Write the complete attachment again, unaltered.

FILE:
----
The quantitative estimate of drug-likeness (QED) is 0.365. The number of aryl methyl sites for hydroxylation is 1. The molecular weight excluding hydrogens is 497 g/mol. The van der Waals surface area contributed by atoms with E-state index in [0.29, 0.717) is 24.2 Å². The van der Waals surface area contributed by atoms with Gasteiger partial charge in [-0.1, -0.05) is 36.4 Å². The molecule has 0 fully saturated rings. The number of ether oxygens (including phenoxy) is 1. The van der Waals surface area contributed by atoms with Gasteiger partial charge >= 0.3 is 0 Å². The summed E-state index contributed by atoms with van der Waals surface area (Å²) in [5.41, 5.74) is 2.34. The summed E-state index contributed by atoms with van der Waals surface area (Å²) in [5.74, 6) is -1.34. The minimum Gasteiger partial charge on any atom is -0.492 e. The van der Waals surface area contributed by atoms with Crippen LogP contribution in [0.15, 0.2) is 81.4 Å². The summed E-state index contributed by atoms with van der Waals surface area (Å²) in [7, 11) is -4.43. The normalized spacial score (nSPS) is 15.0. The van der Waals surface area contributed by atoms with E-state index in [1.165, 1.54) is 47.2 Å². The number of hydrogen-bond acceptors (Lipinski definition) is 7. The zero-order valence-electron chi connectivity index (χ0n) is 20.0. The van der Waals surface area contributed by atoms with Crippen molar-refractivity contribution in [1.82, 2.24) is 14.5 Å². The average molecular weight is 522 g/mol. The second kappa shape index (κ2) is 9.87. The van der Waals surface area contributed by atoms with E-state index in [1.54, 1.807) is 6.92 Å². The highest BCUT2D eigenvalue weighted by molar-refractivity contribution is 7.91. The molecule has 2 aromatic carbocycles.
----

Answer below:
The quantitative estimate of drug-likeness (QED) is 0.365. The number of aryl methyl sites for hydroxylation is 1. The molecular weight excluding hydrogens is 497 g/mol. The van der Waals surface area contributed by atoms with E-state index in [0.29, 0.717) is 24.2 Å². The van der Waals surface area contributed by atoms with Gasteiger partial charge in [-0.1, -0.05) is 36.4 Å². The molecule has 0 fully saturated rings. The number of ether oxygens (including phenoxy) is 1. The van der Waals surface area contributed by atoms with Gasteiger partial charge >= 0.3 is 0 Å². The summed E-state index contributed by atoms with van der Waals surface area (Å²) in [5.41, 5.74) is 2.34. The summed E-state index contributed by atoms with van der Waals surface area (Å²) in [5.74, 6) is -1.34. The minimum Gasteiger partial charge on any atom is -0.492 e. The van der Waals surface area contributed by atoms with Crippen LogP contribution in [0.15, 0.2) is 81.4 Å². The summed E-state index contributed by atoms with van der Waals surface area (Å²) in [7, 11) is -4.43. The normalized spacial score (nSPS) is 15.0. The van der Waals surface area contributed by atoms with E-state index in [1.165, 1.54) is 47.2 Å². The number of hydrogen-bond acceptors (Lipinski definition) is 7. The zero-order valence-electron chi connectivity index (χ0n) is 20.0. The van der Waals surface area contributed by atoms with Crippen molar-refractivity contribution in [1.82, 2.24) is 14.5 Å². The average molecular weight is 522 g/mol. The second kappa shape index (κ2) is 9.87. The van der Waals surface area contributed by atoms with E-state index in [1.54, 1.807) is 6.92 Å². The highest BCUT2D eigenvalue weighted by molar-refractivity contribution is 7.91. The molecule has 2 aromatic carbocycles.